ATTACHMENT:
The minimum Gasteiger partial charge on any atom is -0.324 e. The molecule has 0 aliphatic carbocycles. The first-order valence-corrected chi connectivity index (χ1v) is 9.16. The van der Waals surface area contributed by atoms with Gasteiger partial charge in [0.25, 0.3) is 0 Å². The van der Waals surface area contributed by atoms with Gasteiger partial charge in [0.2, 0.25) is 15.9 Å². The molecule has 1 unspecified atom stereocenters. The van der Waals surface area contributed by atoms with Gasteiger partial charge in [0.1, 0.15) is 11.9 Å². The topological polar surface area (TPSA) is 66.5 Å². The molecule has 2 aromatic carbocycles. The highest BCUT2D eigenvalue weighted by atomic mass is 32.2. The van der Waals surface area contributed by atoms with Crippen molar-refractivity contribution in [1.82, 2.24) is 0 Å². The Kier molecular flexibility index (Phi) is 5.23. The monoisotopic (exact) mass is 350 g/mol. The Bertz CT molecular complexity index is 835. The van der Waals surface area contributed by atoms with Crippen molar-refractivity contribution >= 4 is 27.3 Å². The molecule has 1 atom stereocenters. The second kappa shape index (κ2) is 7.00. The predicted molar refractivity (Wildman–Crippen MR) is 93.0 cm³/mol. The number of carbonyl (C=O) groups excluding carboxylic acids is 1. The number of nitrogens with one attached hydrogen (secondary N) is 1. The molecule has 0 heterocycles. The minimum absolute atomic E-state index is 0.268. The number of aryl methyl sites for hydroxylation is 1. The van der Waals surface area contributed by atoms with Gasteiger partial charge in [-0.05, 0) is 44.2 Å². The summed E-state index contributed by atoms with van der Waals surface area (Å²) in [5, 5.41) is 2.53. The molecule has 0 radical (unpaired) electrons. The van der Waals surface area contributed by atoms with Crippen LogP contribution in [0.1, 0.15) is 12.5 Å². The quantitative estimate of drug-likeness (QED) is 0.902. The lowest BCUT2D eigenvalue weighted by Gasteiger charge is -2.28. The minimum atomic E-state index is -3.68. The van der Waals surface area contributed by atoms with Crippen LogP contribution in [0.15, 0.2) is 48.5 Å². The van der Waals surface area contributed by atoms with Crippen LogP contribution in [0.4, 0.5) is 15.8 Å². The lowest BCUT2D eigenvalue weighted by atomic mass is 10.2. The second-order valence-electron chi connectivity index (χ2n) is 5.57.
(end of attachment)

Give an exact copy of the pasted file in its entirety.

The minimum Gasteiger partial charge on any atom is -0.324 e. The molecule has 0 aliphatic carbocycles. The first-order valence-corrected chi connectivity index (χ1v) is 9.16. The van der Waals surface area contributed by atoms with Gasteiger partial charge in [0.25, 0.3) is 0 Å². The van der Waals surface area contributed by atoms with Gasteiger partial charge in [0.2, 0.25) is 15.9 Å². The molecule has 1 unspecified atom stereocenters. The van der Waals surface area contributed by atoms with Gasteiger partial charge in [0.1, 0.15) is 11.9 Å². The topological polar surface area (TPSA) is 66.5 Å². The molecule has 2 aromatic carbocycles. The highest BCUT2D eigenvalue weighted by atomic mass is 32.2. The van der Waals surface area contributed by atoms with Crippen molar-refractivity contribution in [1.82, 2.24) is 0 Å². The Kier molecular flexibility index (Phi) is 5.23. The monoisotopic (exact) mass is 350 g/mol. The Bertz CT molecular complexity index is 835. The van der Waals surface area contributed by atoms with Crippen molar-refractivity contribution >= 4 is 27.3 Å². The molecule has 1 atom stereocenters. The second kappa shape index (κ2) is 7.00. The predicted molar refractivity (Wildman–Crippen MR) is 93.0 cm³/mol. The number of carbonyl (C=O) groups excluding carboxylic acids is 1. The number of nitrogens with one attached hydrogen (secondary N) is 1. The molecule has 0 heterocycles. The minimum absolute atomic E-state index is 0.268. The number of aryl methyl sites for hydroxylation is 1. The van der Waals surface area contributed by atoms with Gasteiger partial charge in [-0.05, 0) is 44.2 Å². The summed E-state index contributed by atoms with van der Waals surface area (Å²) in [5, 5.41) is 2.53. The molecule has 0 radical (unpaired) electrons. The van der Waals surface area contributed by atoms with Crippen LogP contribution in [0.1, 0.15) is 12.5 Å². The quantitative estimate of drug-likeness (QED) is 0.902. The lowest BCUT2D eigenvalue weighted by Gasteiger charge is -2.28. The minimum atomic E-state index is -3.68. The van der Waals surface area contributed by atoms with Crippen LogP contribution in [0.15, 0.2) is 48.5 Å². The van der Waals surface area contributed by atoms with Crippen LogP contribution in [0.4, 0.5) is 15.8 Å². The lowest BCUT2D eigenvalue weighted by atomic mass is 10.2. The second-order valence-electron chi connectivity index (χ2n) is 5.57.